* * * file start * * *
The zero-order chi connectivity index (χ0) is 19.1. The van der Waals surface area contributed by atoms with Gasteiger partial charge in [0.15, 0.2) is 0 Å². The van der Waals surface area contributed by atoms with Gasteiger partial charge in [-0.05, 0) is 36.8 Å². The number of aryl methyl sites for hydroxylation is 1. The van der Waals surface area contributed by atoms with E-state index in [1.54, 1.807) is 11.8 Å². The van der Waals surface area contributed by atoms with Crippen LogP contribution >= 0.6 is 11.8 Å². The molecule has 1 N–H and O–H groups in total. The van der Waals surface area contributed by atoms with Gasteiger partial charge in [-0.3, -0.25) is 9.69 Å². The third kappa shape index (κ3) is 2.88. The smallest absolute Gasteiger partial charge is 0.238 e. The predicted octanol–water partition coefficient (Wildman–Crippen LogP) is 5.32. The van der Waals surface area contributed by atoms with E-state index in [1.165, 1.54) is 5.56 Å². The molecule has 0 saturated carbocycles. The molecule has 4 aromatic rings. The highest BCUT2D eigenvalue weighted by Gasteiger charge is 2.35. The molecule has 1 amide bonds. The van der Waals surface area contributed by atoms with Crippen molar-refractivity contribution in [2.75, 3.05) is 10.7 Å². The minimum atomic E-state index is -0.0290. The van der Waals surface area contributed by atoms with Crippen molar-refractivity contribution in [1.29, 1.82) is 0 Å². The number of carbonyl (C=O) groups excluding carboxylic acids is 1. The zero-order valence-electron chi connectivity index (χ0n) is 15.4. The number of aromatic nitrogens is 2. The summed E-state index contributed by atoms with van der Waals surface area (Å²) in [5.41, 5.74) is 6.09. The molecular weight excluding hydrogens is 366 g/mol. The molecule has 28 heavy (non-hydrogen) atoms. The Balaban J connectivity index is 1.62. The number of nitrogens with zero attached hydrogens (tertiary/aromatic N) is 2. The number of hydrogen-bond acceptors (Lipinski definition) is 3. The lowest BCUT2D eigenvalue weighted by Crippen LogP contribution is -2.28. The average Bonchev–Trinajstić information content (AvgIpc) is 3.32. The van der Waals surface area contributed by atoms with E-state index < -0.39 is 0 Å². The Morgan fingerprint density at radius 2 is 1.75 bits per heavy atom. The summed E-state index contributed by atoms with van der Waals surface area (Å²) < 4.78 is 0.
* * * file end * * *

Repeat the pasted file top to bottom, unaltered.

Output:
The zero-order chi connectivity index (χ0) is 19.1. The van der Waals surface area contributed by atoms with Gasteiger partial charge in [0.15, 0.2) is 0 Å². The van der Waals surface area contributed by atoms with Gasteiger partial charge in [-0.05, 0) is 36.8 Å². The number of aryl methyl sites for hydroxylation is 1. The van der Waals surface area contributed by atoms with E-state index in [1.54, 1.807) is 11.8 Å². The van der Waals surface area contributed by atoms with Crippen LogP contribution >= 0.6 is 11.8 Å². The molecule has 1 N–H and O–H groups in total. The van der Waals surface area contributed by atoms with Gasteiger partial charge in [-0.3, -0.25) is 9.69 Å². The third kappa shape index (κ3) is 2.88. The smallest absolute Gasteiger partial charge is 0.238 e. The predicted octanol–water partition coefficient (Wildman–Crippen LogP) is 5.32. The van der Waals surface area contributed by atoms with E-state index in [1.165, 1.54) is 5.56 Å². The molecule has 0 saturated carbocycles. The molecule has 4 aromatic rings. The highest BCUT2D eigenvalue weighted by Gasteiger charge is 2.35. The molecule has 1 amide bonds. The van der Waals surface area contributed by atoms with Crippen molar-refractivity contribution in [2.75, 3.05) is 10.7 Å². The minimum atomic E-state index is -0.0290. The van der Waals surface area contributed by atoms with Crippen molar-refractivity contribution in [1.29, 1.82) is 0 Å². The number of carbonyl (C=O) groups excluding carboxylic acids is 1. The zero-order valence-electron chi connectivity index (χ0n) is 15.4. The number of aromatic nitrogens is 2. The summed E-state index contributed by atoms with van der Waals surface area (Å²) in [5.41, 5.74) is 6.09. The molecular weight excluding hydrogens is 366 g/mol. The molecule has 28 heavy (non-hydrogen) atoms. The Balaban J connectivity index is 1.62. The number of nitrogens with zero attached hydrogens (tertiary/aromatic N) is 2. The number of hydrogen-bond acceptors (Lipinski definition) is 3. The lowest BCUT2D eigenvalue weighted by Crippen LogP contribution is -2.28. The average Bonchev–Trinajstić information content (AvgIpc) is 3.32. The van der Waals surface area contributed by atoms with E-state index < -0.39 is 0 Å². The Morgan fingerprint density at radius 2 is 1.75 bits per heavy atom. The summed E-state index contributed by atoms with van der Waals surface area (Å²) < 4.78 is 0.